In animal studies, a diet high in simple carbs and fats changed the number and types of bacterial strains in the mice’s gut, and their behavior showed patterns typical of depression. Another study showed that when feces from people with depression were transplanted into mice, the mice developed depressive symptoms. 

Studies found that in people with depression, the microbiome is missing strains of bacteria that are common in other people. These strains are associated with synthesizing serotonin, GABA, glutamate, and butyrate. Serotonin, GABA, and glutamate are neurotransmitters essential for mood regulation. Butyrate is a short-chain fatty acid produced by some strains of gut bacteria that acts as an antidepressant. 

 Different types of psychological stress, including maternal separation, being exposed to bullying repeatedly, crowding, meaning living in a densely populated space with no access to resources, heat stress, and acoustic stress, were linked to changes in the composition and numbers of the microbiome.  

To sum it all up, imbalances in the microbiome can lead to depression by:

  • Increasing gut permeability and systemic inflammation which leads to neuroinflammation. 
  • Reducing the synthesis of serotonin, GABA, glutamate, and Buytrate, which are vital for mood regulation. 
  • Activating and worsening the stress response.

Dysbiosis and depression can form a vicious cycle where one leads to the other in a cycle that intensifies both the depression and the dysbiosis.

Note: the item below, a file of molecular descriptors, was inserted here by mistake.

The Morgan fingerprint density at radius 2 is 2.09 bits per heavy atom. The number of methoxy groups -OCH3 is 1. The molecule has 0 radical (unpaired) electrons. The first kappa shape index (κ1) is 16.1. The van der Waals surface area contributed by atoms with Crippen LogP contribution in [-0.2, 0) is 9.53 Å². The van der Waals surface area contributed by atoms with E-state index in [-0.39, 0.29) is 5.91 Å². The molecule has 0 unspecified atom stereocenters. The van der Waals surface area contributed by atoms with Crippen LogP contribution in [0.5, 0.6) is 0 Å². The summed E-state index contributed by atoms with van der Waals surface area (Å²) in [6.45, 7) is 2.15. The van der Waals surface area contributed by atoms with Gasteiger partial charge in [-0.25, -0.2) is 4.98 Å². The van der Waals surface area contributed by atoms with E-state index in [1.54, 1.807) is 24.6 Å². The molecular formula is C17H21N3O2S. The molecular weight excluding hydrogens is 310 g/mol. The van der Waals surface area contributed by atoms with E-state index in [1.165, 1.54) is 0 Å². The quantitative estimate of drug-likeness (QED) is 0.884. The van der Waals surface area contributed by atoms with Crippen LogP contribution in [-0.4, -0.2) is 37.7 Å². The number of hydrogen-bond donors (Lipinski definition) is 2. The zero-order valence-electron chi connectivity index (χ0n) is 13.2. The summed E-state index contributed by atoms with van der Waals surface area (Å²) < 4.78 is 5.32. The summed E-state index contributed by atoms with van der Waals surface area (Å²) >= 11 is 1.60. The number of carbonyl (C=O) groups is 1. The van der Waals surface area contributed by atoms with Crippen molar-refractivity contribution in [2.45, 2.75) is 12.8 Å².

A holistic approach to mental health recognizes the connection between lifestyle, including diet, movement, sleep, and stress management, as some of the aspects that might influence the microbiome, which will affect mood regulation. 

If you are one of the 21 million Americans or 280 million people worldwide who are struggling with depression and anxiety, please know that you are not alone.

 I can help

Now that you know that a balanced microbiome is important for your mental health, what can you do about it? The Epidemic Of Absence is a six-week program that teaches a four-step protocol for rebooting your microbiome.

It’s a lot!
But that is why I am here.
Need help to figure out the details? Do you need support while implementing an inflammation-free lifestyle?
Let’s chat!
Link in the comments.

 

Book your free consultation.

Feeling inspired? Want more?

Continue your learning by joining the ThreeFold Herbal Healing newsletter and gain access to exclusive content that is sure to nourish your mind, body, and soul.

Example topics include:

  • seasonal recipes
  • how-to’s
  • tips & tricks
  • Stories from the clinic
  • upcoming programs
  • and so much more…
Pencil drawing of bee to separate text
Disclaimer: This document is for educational and informational purposes only and solely as a self-help tool for your own use. I am not providing medical, psychological, or nutrition therapy advice. You should not use this information to diagnose or treat any health problems or illnesses without consulting your own medical practitioner. Always seek the advice of your own medical practitioner and/or mental health provider about your specific health situation. You can view my full disclaimer here.
0
    0
    Your Cart
    Your cart is emptyReturn to Shop